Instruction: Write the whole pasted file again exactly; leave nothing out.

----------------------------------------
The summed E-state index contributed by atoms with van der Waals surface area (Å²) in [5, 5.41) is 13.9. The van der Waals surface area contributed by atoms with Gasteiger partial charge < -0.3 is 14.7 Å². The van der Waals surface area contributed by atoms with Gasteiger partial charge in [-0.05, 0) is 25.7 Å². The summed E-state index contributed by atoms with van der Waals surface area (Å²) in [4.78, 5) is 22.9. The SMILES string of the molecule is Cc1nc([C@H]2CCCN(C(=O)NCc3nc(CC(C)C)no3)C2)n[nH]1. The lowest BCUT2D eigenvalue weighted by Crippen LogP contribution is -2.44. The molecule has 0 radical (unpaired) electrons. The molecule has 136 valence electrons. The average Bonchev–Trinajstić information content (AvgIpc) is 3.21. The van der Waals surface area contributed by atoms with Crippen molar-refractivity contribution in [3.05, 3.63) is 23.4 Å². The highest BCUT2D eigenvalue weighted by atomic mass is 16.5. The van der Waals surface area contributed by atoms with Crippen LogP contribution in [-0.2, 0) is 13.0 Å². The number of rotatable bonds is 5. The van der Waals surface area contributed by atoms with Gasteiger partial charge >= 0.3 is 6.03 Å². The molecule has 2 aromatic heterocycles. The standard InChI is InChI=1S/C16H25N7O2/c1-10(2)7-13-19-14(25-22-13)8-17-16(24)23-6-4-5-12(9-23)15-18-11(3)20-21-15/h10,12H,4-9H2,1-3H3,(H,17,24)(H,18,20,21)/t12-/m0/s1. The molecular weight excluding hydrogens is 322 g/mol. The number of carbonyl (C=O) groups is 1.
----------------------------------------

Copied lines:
The summed E-state index contributed by atoms with van der Waals surface area (Å²) in [5, 5.41) is 13.9. The van der Waals surface area contributed by atoms with Gasteiger partial charge < -0.3 is 14.7 Å². The van der Waals surface area contributed by atoms with Gasteiger partial charge in [-0.05, 0) is 25.7 Å². The summed E-state index contributed by atoms with van der Waals surface area (Å²) in [4.78, 5) is 22.9. The SMILES string of the molecule is Cc1nc([C@H]2CCCN(C(=O)NCc3nc(CC(C)C)no3)C2)n[nH]1. The lowest BCUT2D eigenvalue weighted by Crippen LogP contribution is -2.44. The molecule has 0 radical (unpaired) electrons. The molecule has 136 valence electrons. The average Bonchev–Trinajstić information content (AvgIpc) is 3.21. The van der Waals surface area contributed by atoms with Crippen molar-refractivity contribution in [3.05, 3.63) is 23.4 Å². The highest BCUT2D eigenvalue weighted by atomic mass is 16.5. The van der Waals surface area contributed by atoms with Crippen LogP contribution in [-0.2, 0) is 13.0 Å². The number of rotatable bonds is 5. The van der Waals surface area contributed by atoms with Gasteiger partial charge >= 0.3 is 6.03 Å². The molecule has 2 aromatic heterocycles. The standard InChI is InChI=1S/C16H25N7O2/c1-10(2)7-13-19-14(25-22-13)8-17-16(24)23-6-4-5-12(9-23)15-18-11(3)20-21-15/h10,12H,4-9H2,1-3H3,(H,17,24)(H,18,20,21)/t12-/m0/s1. The molecular weight excluding hydrogens is 322 g/mol. The number of carbonyl (C=O) groups is 1.